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Odours in footwear

Volatile organic compounds (VOCs) used in the manufacturing process can be present in finished footwear.

by Martin Heels

Image © Shsphotography |

Some of the materials used in the construction of footwear can have inherent odours. These odours are not necessarily undesirable and, indeed, some odours may be perceived positively by consumers. For example, the characteristic smell of leather is usually associated with higher value footwear. Some polymers, such as vulcanised rubber used in foxings and EVA (ethylene vinyl acetate) foams have more of an unpleasant chemical odour. Residues from solvent-based adhesives or cleaning solutions can remain in finished footwear and become trapped when the footwear is packed. Once the shoebox is opened, the accumulated solvent vapours will be released, resulting in a strong odour that can, depending on the vapours present, be harmful to health. If many boxes have been transported for several weeks inside the same container, the amount of solvent inside might exceed legislative exposure levels for those who are unloading the boxes once the container is opened.

Odours from unworn footwear

Rubbers, leathers, and polyvinyl chloride (PVC) materials all contain internal lubricants that can contribute to the odour of finished footwear. Leathers contain fat liquors in order to soften the leather and increase its flexibility. PVC formulations also contain plasticisers to increase flexibility, whereas rubbers contain lubricants to aid mixing when the polymers are at the formulation stage and to make the final material more malleable. EVA might contain residues of a cross-linking agent that is used in production, called dicumyl peroxide. This can break down to form acetophenone and 2-phenyl propanol, which have characteristic odours. It is normal for rubbers, leathers, PVC and EVA to contain slight odours from the presence of these chemicals.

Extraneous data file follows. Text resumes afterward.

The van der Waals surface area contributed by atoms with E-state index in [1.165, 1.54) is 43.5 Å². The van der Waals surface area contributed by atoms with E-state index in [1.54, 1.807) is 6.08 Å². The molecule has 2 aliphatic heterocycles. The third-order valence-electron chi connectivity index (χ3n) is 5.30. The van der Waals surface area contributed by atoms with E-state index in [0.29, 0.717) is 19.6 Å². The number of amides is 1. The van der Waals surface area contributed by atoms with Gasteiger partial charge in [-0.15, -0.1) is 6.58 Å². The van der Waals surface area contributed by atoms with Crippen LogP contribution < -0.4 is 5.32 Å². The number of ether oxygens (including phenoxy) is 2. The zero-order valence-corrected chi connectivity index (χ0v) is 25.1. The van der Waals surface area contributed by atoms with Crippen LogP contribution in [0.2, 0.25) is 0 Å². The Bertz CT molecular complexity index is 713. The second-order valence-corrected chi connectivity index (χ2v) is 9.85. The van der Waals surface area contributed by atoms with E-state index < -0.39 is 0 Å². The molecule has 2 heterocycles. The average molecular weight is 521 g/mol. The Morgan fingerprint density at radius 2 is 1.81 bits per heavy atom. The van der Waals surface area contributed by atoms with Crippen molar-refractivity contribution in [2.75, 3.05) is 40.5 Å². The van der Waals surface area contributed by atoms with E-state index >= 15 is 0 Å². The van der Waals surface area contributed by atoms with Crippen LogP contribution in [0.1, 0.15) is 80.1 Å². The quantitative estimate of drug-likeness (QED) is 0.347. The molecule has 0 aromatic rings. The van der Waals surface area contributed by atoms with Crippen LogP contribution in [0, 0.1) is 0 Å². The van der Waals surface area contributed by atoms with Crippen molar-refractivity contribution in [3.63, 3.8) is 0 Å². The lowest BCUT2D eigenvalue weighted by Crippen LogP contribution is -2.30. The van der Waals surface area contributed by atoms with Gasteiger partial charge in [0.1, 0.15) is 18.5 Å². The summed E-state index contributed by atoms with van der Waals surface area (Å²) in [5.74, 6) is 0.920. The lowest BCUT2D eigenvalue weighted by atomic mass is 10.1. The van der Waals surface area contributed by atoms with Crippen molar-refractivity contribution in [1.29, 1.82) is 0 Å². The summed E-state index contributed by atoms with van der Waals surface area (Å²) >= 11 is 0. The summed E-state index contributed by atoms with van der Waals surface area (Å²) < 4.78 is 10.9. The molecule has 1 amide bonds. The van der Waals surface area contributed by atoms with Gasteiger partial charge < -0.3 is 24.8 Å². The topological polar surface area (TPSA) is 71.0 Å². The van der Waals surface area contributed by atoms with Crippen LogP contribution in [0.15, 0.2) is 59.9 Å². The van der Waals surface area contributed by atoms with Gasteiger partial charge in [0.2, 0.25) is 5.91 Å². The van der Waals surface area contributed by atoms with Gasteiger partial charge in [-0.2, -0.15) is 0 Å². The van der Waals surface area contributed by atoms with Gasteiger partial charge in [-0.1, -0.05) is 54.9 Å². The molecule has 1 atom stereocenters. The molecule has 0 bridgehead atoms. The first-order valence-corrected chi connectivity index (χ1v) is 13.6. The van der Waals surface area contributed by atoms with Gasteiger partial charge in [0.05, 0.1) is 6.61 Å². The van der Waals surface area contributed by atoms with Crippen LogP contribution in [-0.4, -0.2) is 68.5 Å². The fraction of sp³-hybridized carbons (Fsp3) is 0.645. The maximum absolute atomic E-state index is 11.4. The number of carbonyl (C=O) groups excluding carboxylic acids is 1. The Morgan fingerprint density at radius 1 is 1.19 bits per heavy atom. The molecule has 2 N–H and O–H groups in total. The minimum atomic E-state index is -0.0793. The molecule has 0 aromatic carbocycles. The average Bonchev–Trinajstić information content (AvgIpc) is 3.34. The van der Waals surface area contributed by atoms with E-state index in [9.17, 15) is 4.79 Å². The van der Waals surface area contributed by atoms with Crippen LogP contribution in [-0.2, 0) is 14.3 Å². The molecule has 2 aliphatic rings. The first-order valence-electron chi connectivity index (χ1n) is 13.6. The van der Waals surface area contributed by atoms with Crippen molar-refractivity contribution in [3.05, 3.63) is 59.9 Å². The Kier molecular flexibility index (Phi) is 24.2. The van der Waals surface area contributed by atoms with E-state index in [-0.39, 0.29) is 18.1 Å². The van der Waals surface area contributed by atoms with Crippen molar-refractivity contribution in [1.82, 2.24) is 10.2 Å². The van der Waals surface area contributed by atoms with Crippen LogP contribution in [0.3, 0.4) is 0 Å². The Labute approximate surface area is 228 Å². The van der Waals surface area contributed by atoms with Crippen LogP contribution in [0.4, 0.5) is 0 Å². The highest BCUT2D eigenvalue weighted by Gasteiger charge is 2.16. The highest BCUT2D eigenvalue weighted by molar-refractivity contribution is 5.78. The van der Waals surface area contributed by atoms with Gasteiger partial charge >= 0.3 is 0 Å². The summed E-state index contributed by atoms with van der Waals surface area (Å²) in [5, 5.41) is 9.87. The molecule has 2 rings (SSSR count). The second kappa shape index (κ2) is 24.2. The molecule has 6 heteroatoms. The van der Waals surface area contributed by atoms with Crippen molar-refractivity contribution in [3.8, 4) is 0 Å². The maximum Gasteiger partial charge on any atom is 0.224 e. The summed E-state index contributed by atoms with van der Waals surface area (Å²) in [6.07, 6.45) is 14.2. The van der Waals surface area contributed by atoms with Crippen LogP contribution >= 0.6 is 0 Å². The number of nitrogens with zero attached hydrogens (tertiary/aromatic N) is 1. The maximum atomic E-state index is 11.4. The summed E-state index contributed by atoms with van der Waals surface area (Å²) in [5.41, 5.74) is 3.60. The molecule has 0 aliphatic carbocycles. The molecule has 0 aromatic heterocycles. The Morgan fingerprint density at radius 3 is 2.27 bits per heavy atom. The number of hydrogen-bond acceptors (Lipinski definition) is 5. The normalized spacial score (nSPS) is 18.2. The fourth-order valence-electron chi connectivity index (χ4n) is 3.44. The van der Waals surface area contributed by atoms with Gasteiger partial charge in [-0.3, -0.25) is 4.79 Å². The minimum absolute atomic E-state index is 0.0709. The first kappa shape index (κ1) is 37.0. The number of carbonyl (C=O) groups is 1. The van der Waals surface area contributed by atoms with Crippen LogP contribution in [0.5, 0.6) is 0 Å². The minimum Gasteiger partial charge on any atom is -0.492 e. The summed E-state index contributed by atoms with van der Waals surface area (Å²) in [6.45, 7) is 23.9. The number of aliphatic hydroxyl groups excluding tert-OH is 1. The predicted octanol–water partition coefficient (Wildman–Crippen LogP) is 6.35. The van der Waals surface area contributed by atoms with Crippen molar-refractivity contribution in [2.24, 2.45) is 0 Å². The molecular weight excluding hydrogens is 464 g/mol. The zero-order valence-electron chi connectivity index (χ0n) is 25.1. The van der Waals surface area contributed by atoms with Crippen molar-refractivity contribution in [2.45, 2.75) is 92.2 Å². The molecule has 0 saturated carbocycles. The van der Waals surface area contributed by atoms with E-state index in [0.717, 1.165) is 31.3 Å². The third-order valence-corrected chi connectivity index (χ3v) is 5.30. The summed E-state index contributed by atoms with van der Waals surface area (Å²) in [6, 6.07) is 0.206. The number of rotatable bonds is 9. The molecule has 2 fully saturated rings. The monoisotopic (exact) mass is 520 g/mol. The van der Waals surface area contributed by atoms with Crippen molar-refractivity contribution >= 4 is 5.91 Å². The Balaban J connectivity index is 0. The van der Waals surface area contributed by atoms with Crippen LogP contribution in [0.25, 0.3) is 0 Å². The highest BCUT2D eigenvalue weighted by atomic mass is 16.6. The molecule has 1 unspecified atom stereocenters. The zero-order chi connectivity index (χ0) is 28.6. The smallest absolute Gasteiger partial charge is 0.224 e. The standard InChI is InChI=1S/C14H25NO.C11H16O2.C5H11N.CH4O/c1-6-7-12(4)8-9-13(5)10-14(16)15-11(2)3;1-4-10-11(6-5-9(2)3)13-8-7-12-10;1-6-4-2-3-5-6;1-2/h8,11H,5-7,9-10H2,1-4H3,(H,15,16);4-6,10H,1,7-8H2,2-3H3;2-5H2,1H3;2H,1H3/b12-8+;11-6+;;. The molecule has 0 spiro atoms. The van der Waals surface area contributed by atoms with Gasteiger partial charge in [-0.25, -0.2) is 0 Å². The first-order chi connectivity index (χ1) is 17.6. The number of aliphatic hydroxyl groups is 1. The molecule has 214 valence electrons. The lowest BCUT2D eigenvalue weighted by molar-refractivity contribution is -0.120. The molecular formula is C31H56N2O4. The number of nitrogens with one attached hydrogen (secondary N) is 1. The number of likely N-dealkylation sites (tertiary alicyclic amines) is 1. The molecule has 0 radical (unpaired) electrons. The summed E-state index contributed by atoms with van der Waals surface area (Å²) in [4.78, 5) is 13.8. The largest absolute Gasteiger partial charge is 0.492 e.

Why could other VOCs be present?

There are two particular stages of footwear manufacture that might involve using significant amounts of VOCs. When components are bonded together using adhesives (cemented), these adhesives may contain high amounts of solvents such as toluene, methyl ethyl ketone (MEK), ethyl acetate and hexane. After the adhesive is applied, these solvents evaporate, leaving the binder bound to the cemented components. However, solvents can sometimes be absorbed into materials and, depending on the temperature of storage and other factors such as air circulation around the material, some residual solvent can reside in footwear materials until they reach the consumer.

The second manufacturing stage where VOCs could be used is at the end of the process, when the footwear is cleaned, polished or dressed with a finish immediately prior to packing. If solvent-based solutions have been used and the time between their application and the product being packed is insufficient, the solvents may not have completely evaporated and dissipated before packing. Materials that are inherently absorbent – such as foams, laces and textile linings – can retain solvent vapours. Harder plastic materials (including nylon or vulcanised rubber) are less easily penetrated by solvents. As a result, the solvents are more likely to remain on the surface and evaporate more readily.